Life Insurance Beneficiaries: Who Should You Choose?

Life Insurance Beneficiaries: Who Should You Choose?

Every solid financial plan should be built on a foundation of risk management. It’s difficult to achieve your biggest life goals without first minimizing the risks that could threaten those goals. There may be no more catastrophic risk than the financial fallout from an unexpected death. Life insurance is an effective tool for managing this risk because it protects your loved ones, dependents, business partners and others from financial harm if you pass away.

Life insurance benefits are often paid as a tax-free lump sum. A death benefit could provide your loved ones with much-needed liquidity and financial stability during an already difficult period.

However, it’s important to choose the right individuals as your life insurance beneficiaries. A beneficiary designation often can’t be challenged after the fact. If you accidentally forget to include someone as a beneficiary, they may have little recourse to correct the issue after you pass away.

The good news is there are many ways to include all your loved ones as beneficiaries on your life insurance policy. You can name multiple beneficiaries and split the benefit among them. You can name contingent beneficiaries in case your primary life insurance beneficiaries aren’t alive when you pass away. You can even name a trust as your beneficiary and then dictate how the funds should be managed in the trust document.

Not sure who should serve as your life insurance beneficiaries? Below are a few questions to ask yourself:

Who depends on you for financial support?

At its core, life insurance is meant to help your dependents overcome financial difficulties created by your death. Think about who depends on you for financial support. Your spouse may be somewhat dependent on your income, and may have difficulty paying bills or maintaining their standard of living if you pass away. Your minor children are dependent on you for financial support.

You can designate your dependents as beneficiaries to help them with things like outstanding debt, replacement of your income, and other costs that may arise. However, you may want to think twice before naming minor children as life insurance beneficiaries. Instead, consider leaving the money to your spouse for the care of the children or setting up a trust for the benefit of the kids.

Who relies on you for non-financial support?

Even if you’re not the breadwinner in your household, your death could still cause financial hardship. For instance, maybe you provide much of the childcare while your spouse works. Perhaps you prepare meals and manage the upkeep of the home. Maybe you provide some level of income that would still be missed, even if it’s not the lion share of the household income.

Consider what your spouse may face in your absence. Would he or she have to pay for childcare? Would they need to hire help to maintain the home? Would he or she have to make sacrifices in their career to fill the void in the home? If so, your spouse may be a good choice as your life insurance beneficiary.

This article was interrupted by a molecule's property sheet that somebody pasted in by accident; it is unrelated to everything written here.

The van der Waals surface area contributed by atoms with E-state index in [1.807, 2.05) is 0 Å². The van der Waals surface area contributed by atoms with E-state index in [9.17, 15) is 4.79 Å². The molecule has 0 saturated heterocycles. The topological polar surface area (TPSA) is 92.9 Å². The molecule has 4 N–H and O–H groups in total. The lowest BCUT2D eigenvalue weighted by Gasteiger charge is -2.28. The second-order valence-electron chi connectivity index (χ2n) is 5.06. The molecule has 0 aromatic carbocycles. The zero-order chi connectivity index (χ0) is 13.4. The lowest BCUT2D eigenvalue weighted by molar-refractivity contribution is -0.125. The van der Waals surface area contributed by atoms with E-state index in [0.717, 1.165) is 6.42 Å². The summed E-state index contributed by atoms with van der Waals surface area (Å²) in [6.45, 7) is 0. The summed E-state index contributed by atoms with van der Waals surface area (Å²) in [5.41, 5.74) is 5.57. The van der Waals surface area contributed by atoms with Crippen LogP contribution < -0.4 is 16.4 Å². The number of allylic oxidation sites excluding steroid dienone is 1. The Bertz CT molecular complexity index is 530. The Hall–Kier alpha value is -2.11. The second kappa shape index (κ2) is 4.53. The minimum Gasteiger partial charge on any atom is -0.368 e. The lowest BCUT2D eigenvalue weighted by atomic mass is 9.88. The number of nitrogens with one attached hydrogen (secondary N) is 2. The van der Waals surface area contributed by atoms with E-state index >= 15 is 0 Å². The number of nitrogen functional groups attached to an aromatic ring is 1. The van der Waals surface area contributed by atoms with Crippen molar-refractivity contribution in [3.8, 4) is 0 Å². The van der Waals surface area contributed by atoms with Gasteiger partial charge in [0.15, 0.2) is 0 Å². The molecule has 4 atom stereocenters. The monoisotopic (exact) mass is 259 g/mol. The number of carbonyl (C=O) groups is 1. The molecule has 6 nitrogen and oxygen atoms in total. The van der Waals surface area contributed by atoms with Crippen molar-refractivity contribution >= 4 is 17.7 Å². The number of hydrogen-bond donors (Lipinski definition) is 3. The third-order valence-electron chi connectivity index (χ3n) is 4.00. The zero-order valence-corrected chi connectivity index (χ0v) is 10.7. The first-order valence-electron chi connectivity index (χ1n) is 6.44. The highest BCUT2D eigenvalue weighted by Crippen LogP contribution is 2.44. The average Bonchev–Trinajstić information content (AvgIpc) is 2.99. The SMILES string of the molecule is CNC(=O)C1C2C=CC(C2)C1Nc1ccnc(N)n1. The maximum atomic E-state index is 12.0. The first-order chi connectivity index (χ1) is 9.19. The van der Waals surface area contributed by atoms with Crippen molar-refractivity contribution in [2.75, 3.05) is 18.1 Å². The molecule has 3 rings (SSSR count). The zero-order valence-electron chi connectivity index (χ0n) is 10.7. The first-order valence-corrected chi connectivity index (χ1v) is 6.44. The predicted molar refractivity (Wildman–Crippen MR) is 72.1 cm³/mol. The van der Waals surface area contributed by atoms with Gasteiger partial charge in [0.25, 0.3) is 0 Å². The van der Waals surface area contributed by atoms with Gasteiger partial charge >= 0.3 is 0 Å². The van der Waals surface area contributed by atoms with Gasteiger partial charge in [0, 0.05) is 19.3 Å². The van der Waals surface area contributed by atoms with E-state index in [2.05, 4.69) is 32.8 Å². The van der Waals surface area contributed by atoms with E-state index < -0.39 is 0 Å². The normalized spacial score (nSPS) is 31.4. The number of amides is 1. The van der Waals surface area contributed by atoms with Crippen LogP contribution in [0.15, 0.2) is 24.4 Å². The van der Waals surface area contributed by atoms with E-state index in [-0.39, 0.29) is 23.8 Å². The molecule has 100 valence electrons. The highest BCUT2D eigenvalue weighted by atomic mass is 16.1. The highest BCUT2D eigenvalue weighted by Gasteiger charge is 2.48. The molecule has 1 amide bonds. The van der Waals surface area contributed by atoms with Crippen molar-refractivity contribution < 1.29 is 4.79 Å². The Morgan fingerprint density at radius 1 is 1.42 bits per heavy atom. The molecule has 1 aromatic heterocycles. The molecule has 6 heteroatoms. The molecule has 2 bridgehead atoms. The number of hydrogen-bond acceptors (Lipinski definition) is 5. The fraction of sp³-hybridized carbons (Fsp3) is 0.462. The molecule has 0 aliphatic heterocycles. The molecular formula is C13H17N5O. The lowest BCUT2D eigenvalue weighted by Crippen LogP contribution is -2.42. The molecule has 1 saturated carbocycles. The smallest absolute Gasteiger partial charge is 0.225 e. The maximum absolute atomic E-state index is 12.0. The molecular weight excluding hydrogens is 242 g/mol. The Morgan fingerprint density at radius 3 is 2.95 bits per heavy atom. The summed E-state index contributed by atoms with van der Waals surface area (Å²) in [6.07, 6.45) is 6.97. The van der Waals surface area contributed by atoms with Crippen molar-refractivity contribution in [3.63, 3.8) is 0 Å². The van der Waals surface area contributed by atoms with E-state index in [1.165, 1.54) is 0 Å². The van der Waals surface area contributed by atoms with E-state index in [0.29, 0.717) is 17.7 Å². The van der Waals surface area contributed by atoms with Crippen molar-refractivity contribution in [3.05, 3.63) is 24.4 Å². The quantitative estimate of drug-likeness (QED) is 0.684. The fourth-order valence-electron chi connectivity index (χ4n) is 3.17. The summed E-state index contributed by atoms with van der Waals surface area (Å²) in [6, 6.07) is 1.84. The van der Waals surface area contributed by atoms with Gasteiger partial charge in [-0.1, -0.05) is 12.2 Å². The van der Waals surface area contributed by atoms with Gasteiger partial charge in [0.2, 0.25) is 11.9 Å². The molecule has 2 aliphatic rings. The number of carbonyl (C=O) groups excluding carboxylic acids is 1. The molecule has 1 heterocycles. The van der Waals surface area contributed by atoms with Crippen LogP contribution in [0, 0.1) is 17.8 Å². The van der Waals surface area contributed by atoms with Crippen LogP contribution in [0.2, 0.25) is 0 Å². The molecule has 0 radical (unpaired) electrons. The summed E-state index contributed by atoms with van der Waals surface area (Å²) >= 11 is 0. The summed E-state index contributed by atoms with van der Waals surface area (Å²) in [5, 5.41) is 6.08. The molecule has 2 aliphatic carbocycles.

Also consider others who may be dependent on your for support. For example, do you provide care for an elderly parent? If you passed away, the parent may be forced to hire an in-home caretaker or even move into a facility. They may be someone to consider as a life insurance beneficiary.

Who would face legal, financial, or business hardship if you passed away?

You may have professional or financial relationships that would create challenges for others if you pass away. One example is a mortgage. If you pass away, your lender would likely want your survivors to pay the loan balance. In fact, many lenders require you to carry life insurance to cover the mortgage balance. However, that doesn’t mean your lender should be your beneficiary. Instead, consider the person who would be required to pay off the loan.

If you have business partners, they may be financially impacted by your death. You may want to explore a buy-sell agreement that provides for each partner should another partner pass away. These agreements are often funded by life insurance. They can be complex, so you may want to consult with a financial professional.

Ready to develop your life insurance protection strategy? Let’s talk about it. Contact us today at Intelliplan Financial. We can help you analyze your needs and develop a plan. Let’s connect soon and start the conversation.

Licensed Insurance Professional. This information is designed to provide a general overview with regard to the subject matter covered and is not state specific. The authors, publisher and host are not providing legal, accounting or specific advice for your situation. By providing your information, you give consent to be contacted about the possible sale of an insurance or annuity product. This information has been provided by a Licensed Insurance Professional and does not necessarily represent the views of the presenting insurance professional. The statements and opinions expressed are those of the author and are subject to change at any time. All information is believed to be from reliable sources; however, presenting insurance professional makes no representation as to its completeness or accuracy. This material has been prepared for informational and educational purposes only. It is not intended to provide, and should not be relied upon for, accounting, legal, tax or investment advice.

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